The bottom line with these warrantees is they put the cost of returns back into their products. We, the consumers, are paying for this. With some of these guarantees, 20% of the cost could be an anticipated return. If you’ve used a wearable product for 10 years, should you expect a replacement at no cost to you? Some people do. Some go longer than 10 years. Unfortunately, these companies have created these customer expectations and this level of ethical discernment. Just because you can, does it make it right?

With as many people who make no compunction about taking advantage of these guarantees knowing that satisfaction does not mean any product will last your lifetime, but maybe the expected lifetime of the product, companies are sacrificing millions of dollars of profit to appease these customers and live up to their word. The net result is customers who now expect the same from many other companies and don’t hesitate to let them know, sometimes at the top of their lungs.

The era of the customer is always right is approaching the finish line. The population is growing and retailers will soon find out that there are too many good customers out there that can reciprocate a good transaction. Verbally abusing sales people and clerks will not become the standard.

 

Leading Edge Business Strategies, LLC is a consulting firm for small business. Paul Beaudette is the President and has over 30 years of successful business experience managing companies to sustainable profits and leading employees to being productive and aspiring to growth.

“Trust is the glue of life. It’s the most essential ingredient in effective communication. It’s the foundational principle that holds all relationships.” ~ Stephen Covey

5 Timely Traits That Tell Clients You’re Genuine

Ever wonder why you didn’t get the sale when your presentation went off without a hitch? You nailed it! You gave them the features and how they could benefit from them, save them oodles of money and there were smiles all around. The only drawback was that you were 7 minutes late because of an accident on the highway, but they understood that… or did they?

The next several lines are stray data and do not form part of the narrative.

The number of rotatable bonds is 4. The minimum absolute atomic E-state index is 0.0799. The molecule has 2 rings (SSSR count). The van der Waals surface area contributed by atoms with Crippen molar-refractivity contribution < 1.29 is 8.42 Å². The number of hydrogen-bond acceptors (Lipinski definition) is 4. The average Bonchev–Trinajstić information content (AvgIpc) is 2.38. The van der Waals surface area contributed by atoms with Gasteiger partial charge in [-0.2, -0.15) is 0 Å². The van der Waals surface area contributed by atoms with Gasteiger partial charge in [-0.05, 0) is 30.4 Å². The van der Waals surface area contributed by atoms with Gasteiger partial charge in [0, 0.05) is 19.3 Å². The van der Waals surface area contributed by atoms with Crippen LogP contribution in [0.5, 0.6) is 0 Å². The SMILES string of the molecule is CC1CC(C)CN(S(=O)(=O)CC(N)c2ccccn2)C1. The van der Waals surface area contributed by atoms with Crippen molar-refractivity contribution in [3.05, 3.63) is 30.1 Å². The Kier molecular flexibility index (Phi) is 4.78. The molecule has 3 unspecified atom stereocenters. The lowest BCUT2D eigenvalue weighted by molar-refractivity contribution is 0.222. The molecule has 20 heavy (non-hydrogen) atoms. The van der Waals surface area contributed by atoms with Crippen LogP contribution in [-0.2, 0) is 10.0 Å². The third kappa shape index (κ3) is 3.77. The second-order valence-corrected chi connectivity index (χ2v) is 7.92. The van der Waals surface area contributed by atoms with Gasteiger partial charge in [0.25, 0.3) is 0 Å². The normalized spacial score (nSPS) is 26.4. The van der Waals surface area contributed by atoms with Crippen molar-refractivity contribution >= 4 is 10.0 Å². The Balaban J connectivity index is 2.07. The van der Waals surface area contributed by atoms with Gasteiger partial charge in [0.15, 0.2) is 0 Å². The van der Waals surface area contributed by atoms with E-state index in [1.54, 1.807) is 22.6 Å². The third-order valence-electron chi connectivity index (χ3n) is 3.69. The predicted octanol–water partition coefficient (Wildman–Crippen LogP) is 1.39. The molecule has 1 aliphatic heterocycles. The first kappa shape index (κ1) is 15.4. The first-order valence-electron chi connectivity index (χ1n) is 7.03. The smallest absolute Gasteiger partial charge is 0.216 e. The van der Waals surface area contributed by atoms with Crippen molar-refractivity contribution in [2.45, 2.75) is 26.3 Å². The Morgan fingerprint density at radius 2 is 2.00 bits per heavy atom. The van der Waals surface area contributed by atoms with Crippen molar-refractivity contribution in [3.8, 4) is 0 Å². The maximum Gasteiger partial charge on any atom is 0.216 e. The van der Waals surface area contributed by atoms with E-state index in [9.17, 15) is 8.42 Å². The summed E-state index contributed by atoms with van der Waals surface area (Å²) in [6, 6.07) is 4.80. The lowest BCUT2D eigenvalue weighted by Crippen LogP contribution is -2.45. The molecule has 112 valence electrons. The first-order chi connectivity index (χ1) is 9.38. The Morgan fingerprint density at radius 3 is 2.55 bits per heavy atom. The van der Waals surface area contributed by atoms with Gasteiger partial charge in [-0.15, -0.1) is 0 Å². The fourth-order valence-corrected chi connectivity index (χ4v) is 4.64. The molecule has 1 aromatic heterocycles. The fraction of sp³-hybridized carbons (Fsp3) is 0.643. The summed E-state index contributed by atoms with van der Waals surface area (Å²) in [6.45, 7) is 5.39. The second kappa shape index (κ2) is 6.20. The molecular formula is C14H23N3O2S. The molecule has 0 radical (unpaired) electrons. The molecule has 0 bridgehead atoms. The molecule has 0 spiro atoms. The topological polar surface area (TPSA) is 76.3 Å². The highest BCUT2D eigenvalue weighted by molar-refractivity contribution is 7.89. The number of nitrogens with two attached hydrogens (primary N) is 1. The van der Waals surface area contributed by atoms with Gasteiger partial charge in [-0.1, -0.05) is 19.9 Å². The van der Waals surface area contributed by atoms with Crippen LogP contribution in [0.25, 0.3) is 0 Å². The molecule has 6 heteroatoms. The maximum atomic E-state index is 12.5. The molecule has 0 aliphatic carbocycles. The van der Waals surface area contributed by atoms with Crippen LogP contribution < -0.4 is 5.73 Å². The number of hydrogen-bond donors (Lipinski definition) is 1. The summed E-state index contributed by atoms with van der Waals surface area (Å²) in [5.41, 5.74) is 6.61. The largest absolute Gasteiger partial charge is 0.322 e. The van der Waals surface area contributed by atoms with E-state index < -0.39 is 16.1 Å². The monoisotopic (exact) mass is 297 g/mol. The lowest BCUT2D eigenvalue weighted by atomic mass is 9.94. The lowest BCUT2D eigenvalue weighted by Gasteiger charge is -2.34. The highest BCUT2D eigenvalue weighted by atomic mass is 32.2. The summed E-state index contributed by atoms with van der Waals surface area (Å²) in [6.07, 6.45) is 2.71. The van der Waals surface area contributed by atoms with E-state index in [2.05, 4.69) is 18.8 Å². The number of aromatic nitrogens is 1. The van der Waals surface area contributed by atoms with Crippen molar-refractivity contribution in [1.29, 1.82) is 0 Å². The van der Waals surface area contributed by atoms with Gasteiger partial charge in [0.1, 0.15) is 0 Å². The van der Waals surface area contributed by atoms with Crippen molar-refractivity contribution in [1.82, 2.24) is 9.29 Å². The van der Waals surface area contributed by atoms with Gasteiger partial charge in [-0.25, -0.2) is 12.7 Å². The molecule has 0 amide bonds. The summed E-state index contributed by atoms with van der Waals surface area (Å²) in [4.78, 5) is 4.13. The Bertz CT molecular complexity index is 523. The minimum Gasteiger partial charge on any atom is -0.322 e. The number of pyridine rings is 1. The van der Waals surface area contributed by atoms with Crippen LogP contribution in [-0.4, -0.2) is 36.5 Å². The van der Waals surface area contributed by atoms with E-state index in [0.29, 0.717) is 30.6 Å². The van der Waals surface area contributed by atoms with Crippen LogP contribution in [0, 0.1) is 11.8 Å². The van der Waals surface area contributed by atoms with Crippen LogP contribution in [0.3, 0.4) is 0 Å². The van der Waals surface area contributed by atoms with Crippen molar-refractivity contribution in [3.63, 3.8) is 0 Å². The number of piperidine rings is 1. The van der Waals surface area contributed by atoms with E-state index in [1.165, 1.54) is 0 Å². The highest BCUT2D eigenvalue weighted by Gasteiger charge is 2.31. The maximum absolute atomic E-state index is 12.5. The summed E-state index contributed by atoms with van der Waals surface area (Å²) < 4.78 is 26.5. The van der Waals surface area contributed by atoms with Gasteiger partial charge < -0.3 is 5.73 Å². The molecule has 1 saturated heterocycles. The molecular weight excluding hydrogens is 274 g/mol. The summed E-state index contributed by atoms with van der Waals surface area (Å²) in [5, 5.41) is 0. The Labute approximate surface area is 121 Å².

Being on time tells clients, fellow employees and even friends that you care enough about them to be there when you say you are going to. Sure, there are a multitude of reasons (AKA excuses) why you were held up, but the bottom line is you were late. There are no valid reasons for being late. If you need to leave 15 minutes or half an hour earlier to make up for unknowns, then you do that. Even if you have to sit in the parking lot for 20 minutes so you’re not too early, it is worth it. If your flying and you have a mid-morning meeting, you’d be a fool to try and catch an early flight that day. Leave the day before.

Here is what being on time tells your customer:

  1. You’re punctual. That translates into someone who is organized, not last minute, has probably reviewed their presentation 10 times and has it down to a tee. The attendee will get something out of it.
  2. You’re trustworthy. People who can be on time can be trusted for other things as well. This may not always be the case, but more times than not, it is.
  3. You’re respected. Maybe they are not ready for you, but they respect the fact that you live up to your word. You’ve shown yourself to be a human being of your word.
  4. You’re respectful. You respect the fact that they are on a schedule as well. You are there on time to start on time and you only use up the time you agreed upon. If it goes longer, it should be at their behest.
  5. You’re responsible. Anyone who lives by their word is a responsible person. Combined with trust, they’ll know they will be able to rely on you if something goes sideways after the sale. Earning the sale is only the beginning, getting repeat business and referrals is the proof you’ve succeeded.

In a business where trust in the entrepreneur is the ultimate goal, on time arrival is the first trait of relationship building. If I can’t trust you to arrive when you say you will, how can I trust you’ll follow through on other things after the sale? And it’s not just the first meeting that requires promptness, it’s every time. If you’re late for the next meeting, you’re slacking off now that you have my attention. If you don’t have a signed contract, you’re now slipping on the priority list. After the contract signing, stay true. You’re building your referral for the next opportunity.

Leading Edge Business Strategies, LLC is a consulting firm for small businesses. Paul Beaudette is the President and has over 30 years of successful business experience managing companies to sustainable profits and leading companies to productivity and growth.